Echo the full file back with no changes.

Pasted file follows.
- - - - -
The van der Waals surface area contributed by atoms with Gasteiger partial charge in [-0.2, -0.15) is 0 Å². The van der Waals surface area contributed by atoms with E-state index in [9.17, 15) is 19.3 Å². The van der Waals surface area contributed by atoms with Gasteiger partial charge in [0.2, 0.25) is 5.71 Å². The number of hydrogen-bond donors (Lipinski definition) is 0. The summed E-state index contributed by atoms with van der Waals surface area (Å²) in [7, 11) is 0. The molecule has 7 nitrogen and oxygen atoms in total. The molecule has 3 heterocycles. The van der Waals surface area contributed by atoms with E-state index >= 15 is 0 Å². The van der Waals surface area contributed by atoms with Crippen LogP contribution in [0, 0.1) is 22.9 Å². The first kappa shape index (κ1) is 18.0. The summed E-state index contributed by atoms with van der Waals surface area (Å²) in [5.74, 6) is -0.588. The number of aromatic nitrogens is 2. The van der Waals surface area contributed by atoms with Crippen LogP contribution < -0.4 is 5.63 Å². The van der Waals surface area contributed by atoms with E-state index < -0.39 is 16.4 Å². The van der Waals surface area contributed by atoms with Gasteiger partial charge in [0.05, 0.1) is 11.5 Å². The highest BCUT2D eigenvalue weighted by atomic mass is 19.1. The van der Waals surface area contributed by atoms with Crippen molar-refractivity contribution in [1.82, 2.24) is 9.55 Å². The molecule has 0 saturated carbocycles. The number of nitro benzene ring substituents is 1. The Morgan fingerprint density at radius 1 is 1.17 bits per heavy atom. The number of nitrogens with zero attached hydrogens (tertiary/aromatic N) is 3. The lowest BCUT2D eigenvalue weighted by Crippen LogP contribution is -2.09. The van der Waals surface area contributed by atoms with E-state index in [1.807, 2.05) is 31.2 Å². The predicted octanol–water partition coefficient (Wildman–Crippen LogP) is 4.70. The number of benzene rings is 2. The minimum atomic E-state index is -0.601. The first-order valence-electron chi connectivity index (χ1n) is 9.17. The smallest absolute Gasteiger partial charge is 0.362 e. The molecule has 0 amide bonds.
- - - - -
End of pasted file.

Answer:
The van der Waals surface area contributed by atoms with Gasteiger partial charge in [-0.2, -0.15) is 0 Å². The van der Waals surface area contributed by atoms with E-state index in [9.17, 15) is 19.3 Å². The van der Waals surface area contributed by atoms with Gasteiger partial charge in [0.2, 0.25) is 5.71 Å². The number of hydrogen-bond donors (Lipinski definition) is 0. The summed E-state index contributed by atoms with van der Waals surface area (Å²) in [7, 11) is 0. The molecule has 7 nitrogen and oxygen atoms in total. The molecule has 3 heterocycles. The van der Waals surface area contributed by atoms with E-state index >= 15 is 0 Å². The van der Waals surface area contributed by atoms with Crippen LogP contribution in [0, 0.1) is 22.9 Å². The first kappa shape index (κ1) is 18.0. The summed E-state index contributed by atoms with van der Waals surface area (Å²) in [5.74, 6) is -0.588. The number of aromatic nitrogens is 2. The van der Waals surface area contributed by atoms with Crippen LogP contribution < -0.4 is 5.63 Å². The van der Waals surface area contributed by atoms with E-state index < -0.39 is 16.4 Å². The van der Waals surface area contributed by atoms with Gasteiger partial charge in [0.05, 0.1) is 11.5 Å². The highest BCUT2D eigenvalue weighted by atomic mass is 19.1. The van der Waals surface area contributed by atoms with Crippen molar-refractivity contribution in [1.82, 2.24) is 9.55 Å². The molecule has 0 saturated carbocycles. The number of nitro benzene ring substituents is 1. The Morgan fingerprint density at radius 1 is 1.17 bits per heavy atom. The number of nitrogens with zero attached hydrogens (tertiary/aromatic N) is 3. The lowest BCUT2D eigenvalue weighted by Crippen LogP contribution is -2.09. The van der Waals surface area contributed by atoms with E-state index in [1.807, 2.05) is 31.2 Å². The predicted octanol–water partition coefficient (Wildman–Crippen LogP) is 4.70. The number of benzene rings is 2. The minimum atomic E-state index is -0.601. The first-order valence-electron chi connectivity index (χ1n) is 9.17. The smallest absolute Gasteiger partial charge is 0.362 e. The molecule has 0 amide bonds.